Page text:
Lucapa unearths 195ct. Duro of the Lulo Mine

Lucapa Diamond Company has recovered a 195-carat Type IIa rough from its Lulo alluvial mine in Angola.

The stone is the sixth largest diamond discovered at Lulo since it began operations in 2015, Lucapa said Tuesday. It is also the fourth diamond over 100 carats recovered so far this year.

The find follows a 203-carat Type IIa rough that the miner unearthed in March while processing raw stored ore already at the site. In February, the company unearthed two type IIa stones on successive days, weighing 162.42 and 116.14 carats.

In total, Lucapa has produced 44 stones of more than 100 carats from Lulo. The company is currently working to restart production at its Merlin mine in Australia and has several exploration projects underway. These include the Orapa fields in Botswana, for which the company has decided not to renew its lease, he explained.

Lucapa also owns the Mothae deposit in Lesotho, which it announced earlier this month it planned to divest. The miner has “a number of interested parties” in addition to the Lesotho government, managing director Nick Selby said in a company annual meeting report published on Tuesday.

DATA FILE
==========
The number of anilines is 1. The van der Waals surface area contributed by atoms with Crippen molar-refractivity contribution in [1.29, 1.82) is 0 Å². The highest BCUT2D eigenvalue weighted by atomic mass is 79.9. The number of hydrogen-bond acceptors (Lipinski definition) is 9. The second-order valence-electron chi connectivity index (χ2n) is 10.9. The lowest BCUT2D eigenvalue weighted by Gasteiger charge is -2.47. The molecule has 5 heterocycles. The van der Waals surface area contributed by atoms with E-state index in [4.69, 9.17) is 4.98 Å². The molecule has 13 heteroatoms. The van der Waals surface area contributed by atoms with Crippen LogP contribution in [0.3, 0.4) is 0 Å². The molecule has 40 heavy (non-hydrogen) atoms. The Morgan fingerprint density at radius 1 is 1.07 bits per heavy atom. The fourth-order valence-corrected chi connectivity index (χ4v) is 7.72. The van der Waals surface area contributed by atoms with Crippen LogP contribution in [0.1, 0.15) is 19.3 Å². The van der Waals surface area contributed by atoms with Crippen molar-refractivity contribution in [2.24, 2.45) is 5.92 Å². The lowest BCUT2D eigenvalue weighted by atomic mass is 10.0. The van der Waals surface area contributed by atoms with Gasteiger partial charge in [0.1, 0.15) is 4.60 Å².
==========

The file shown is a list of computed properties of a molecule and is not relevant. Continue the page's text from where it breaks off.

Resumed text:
The company intends to focus primarily on its projects in Angola and Australia, he said.

“(Angola) is the world’s fourth largest diamond producer, and many of the diamond-rich provinces are unexplored for primary source kimberlites,” said Lucapa president Stuart Brown, who joined the company last month. past. “There is a well-accepted view among exploration geologists that Angola has the greatest potential to become a global diamond power with further discoveries of major new deposits.”

Image: The 195-carat rough diamond. (Lucapa Diamond Company)

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